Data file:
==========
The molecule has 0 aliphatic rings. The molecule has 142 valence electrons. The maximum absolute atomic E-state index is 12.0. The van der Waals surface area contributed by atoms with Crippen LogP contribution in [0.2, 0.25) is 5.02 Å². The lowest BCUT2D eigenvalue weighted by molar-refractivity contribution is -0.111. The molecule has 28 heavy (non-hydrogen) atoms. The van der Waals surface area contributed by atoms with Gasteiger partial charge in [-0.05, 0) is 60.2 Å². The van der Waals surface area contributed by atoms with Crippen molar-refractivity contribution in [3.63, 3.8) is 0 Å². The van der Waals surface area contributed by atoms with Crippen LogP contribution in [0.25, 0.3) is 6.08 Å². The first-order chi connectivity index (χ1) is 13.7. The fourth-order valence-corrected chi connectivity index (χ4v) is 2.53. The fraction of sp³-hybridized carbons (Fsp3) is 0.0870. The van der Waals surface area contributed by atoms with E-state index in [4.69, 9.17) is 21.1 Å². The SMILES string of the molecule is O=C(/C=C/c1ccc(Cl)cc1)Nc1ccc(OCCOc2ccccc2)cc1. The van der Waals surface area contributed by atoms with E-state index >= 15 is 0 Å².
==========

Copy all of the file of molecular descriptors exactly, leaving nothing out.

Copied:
The molecule has 0 aliphatic rings. The molecule has 142 valence electrons. The maximum absolute atomic E-state index is 12.0. The van der Waals surface area contributed by atoms with Crippen LogP contribution in [0.2, 0.25) is 5.02 Å². The lowest BCUT2D eigenvalue weighted by molar-refractivity contribution is -0.111. The molecule has 28 heavy (non-hydrogen) atoms. The van der Waals surface area contributed by atoms with Gasteiger partial charge in [-0.05, 0) is 60.2 Å². The van der Waals surface area contributed by atoms with Crippen molar-refractivity contribution in [3.63, 3.8) is 0 Å². The van der Waals surface area contributed by atoms with Crippen LogP contribution in [0.25, 0.3) is 6.08 Å². The first-order chi connectivity index (χ1) is 13.7. The fourth-order valence-corrected chi connectivity index (χ4v) is 2.53. The fraction of sp³-hybridized carbons (Fsp3) is 0.0870. The van der Waals surface area contributed by atoms with E-state index in [4.69, 9.17) is 21.1 Å². The SMILES string of the molecule is O=C(/C=C/c1ccc(Cl)cc1)Nc1ccc(OCCOc2ccccc2)cc1. The van der Waals surface area contributed by atoms with E-state index >= 15 is 0 Å².